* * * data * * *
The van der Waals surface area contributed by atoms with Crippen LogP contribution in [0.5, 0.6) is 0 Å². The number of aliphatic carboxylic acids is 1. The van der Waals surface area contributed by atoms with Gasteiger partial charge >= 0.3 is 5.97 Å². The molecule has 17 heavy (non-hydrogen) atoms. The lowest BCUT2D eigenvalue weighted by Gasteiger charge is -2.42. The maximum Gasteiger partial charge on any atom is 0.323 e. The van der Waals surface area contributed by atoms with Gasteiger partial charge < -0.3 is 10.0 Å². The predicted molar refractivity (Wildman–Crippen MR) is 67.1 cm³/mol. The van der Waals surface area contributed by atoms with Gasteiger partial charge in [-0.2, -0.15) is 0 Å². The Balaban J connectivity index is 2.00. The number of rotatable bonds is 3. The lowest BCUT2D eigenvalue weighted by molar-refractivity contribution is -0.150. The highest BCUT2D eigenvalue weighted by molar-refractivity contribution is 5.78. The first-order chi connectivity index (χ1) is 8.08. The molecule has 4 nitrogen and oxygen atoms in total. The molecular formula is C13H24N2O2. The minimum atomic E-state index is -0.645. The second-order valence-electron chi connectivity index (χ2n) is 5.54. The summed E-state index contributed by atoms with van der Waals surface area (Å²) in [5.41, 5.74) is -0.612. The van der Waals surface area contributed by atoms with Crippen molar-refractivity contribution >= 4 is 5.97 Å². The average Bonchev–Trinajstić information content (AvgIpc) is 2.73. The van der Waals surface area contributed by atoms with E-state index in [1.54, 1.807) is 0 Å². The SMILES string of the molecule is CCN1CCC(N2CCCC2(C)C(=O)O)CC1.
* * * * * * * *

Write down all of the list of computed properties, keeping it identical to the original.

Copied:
The van der Waals surface area contributed by atoms with Crippen LogP contribution in [0.5, 0.6) is 0 Å². The number of aliphatic carboxylic acids is 1. The van der Waals surface area contributed by atoms with Gasteiger partial charge >= 0.3 is 5.97 Å². The molecule has 17 heavy (non-hydrogen) atoms. The lowest BCUT2D eigenvalue weighted by Gasteiger charge is -2.42. The maximum Gasteiger partial charge on any atom is 0.323 e. The van der Waals surface area contributed by atoms with Gasteiger partial charge < -0.3 is 10.0 Å². The predicted molar refractivity (Wildman–Crippen MR) is 67.1 cm³/mol. The van der Waals surface area contributed by atoms with Gasteiger partial charge in [-0.2, -0.15) is 0 Å². The Balaban J connectivity index is 2.00. The number of rotatable bonds is 3. The lowest BCUT2D eigenvalue weighted by molar-refractivity contribution is -0.150. The highest BCUT2D eigenvalue weighted by molar-refractivity contribution is 5.78. The first-order chi connectivity index (χ1) is 8.08. The molecule has 4 nitrogen and oxygen atoms in total. The molecular formula is C13H24N2O2. The minimum atomic E-state index is -0.645. The second-order valence-electron chi connectivity index (χ2n) is 5.54. The summed E-state index contributed by atoms with van der Waals surface area (Å²) in [5.41, 5.74) is -0.612. The van der Waals surface area contributed by atoms with Crippen molar-refractivity contribution >= 4 is 5.97 Å². The average Bonchev–Trinajstić information content (AvgIpc) is 2.73. The van der Waals surface area contributed by atoms with E-state index in [1.54, 1.807) is 0 Å². The SMILES string of the molecule is CCN1CCC(N2CCCC2(C)C(=O)O)CC1.